III. THE CHOICE MADE OF THE HIGHER BROUGHT WITH IT THE LOWER BLESSINGS, (Vers. 11-13) Because Solomon asked wisdom God gave him that, but added to it wealth and honour. If we ask grace to fulfil our mission, and rightly do our life work, our heavenly Father will see that we do not want for life's necessities. "Seek ye first the kingdom of God, and his righteousness, and all these things shall be added unto you." The teaching of Christ (Matthew 6:24-34) goes to show that a man who is chiefly concerned to please God need have no anxiety or care about lower things. If God feeds the birds, He will feed you; if He clothes the lilies, He will clothe you; if He gives the life, He will give the "meat" that is less than life. Ask God for the higher blessings: pardon, righteousness, reverence, wisdom, etc., and He will give you not only these, but all things necessary for us, and all the riches and honours that are good for us. Solomon's wisdom was great, but there has come into the world one greater than Solomon, more worthy far of our adoration and love. As the child in Nazareth, Jesus grew in wisdom, and in stature, and in favour with God and man. His wisdom was purer, deeper, truer than Solomon's, because it was united with purity of life, with victory over sin, and with sacrifice of self. He is the true Shelomoh, "the Prince of Peace;" the true Jedidiah, "the well beloved of the Father;" and to Him now let us humbly bow the knee, as to One worthy to be exalted both as Prince and Saviour. - A.R.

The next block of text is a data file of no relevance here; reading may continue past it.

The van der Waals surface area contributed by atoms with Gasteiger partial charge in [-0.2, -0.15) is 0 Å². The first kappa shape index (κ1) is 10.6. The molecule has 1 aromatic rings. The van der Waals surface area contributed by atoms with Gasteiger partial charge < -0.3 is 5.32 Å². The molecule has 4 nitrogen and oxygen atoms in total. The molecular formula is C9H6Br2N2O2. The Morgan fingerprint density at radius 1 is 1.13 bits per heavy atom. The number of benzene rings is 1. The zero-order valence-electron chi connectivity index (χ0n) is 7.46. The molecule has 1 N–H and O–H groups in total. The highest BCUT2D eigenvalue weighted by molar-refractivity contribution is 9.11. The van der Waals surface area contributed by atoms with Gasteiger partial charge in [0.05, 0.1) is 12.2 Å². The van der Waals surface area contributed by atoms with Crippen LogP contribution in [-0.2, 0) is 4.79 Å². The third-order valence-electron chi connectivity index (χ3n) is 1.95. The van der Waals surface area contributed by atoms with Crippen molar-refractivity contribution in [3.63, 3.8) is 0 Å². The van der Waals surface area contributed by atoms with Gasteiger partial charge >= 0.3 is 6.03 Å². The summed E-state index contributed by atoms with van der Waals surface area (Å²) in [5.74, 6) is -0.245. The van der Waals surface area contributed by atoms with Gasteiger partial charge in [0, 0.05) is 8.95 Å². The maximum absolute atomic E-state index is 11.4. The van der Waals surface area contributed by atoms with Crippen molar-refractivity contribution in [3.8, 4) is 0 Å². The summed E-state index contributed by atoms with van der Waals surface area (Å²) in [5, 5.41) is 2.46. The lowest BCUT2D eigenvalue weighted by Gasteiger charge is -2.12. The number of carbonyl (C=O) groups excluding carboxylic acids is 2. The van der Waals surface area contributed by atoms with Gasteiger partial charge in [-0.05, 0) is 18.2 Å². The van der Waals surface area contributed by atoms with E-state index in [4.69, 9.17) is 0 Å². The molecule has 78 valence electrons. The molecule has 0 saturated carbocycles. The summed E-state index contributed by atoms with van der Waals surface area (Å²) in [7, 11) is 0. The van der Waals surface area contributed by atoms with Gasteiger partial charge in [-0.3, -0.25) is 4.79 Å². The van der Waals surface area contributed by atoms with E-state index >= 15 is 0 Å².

There is yet one man, Micaiah the son of Imlah.
In all the course of my acquaintance with Sir Robert Peel, I never knew a man in whose truth and justice I had a more lively confidence. In the whole course of my communication with him, I never knew an instance in which he did not show the strongest attachment to truth, and I never saw, in the whole course of my life, the smallest reason for suspecting that he stated anything which he did not firmly believe to be the fact.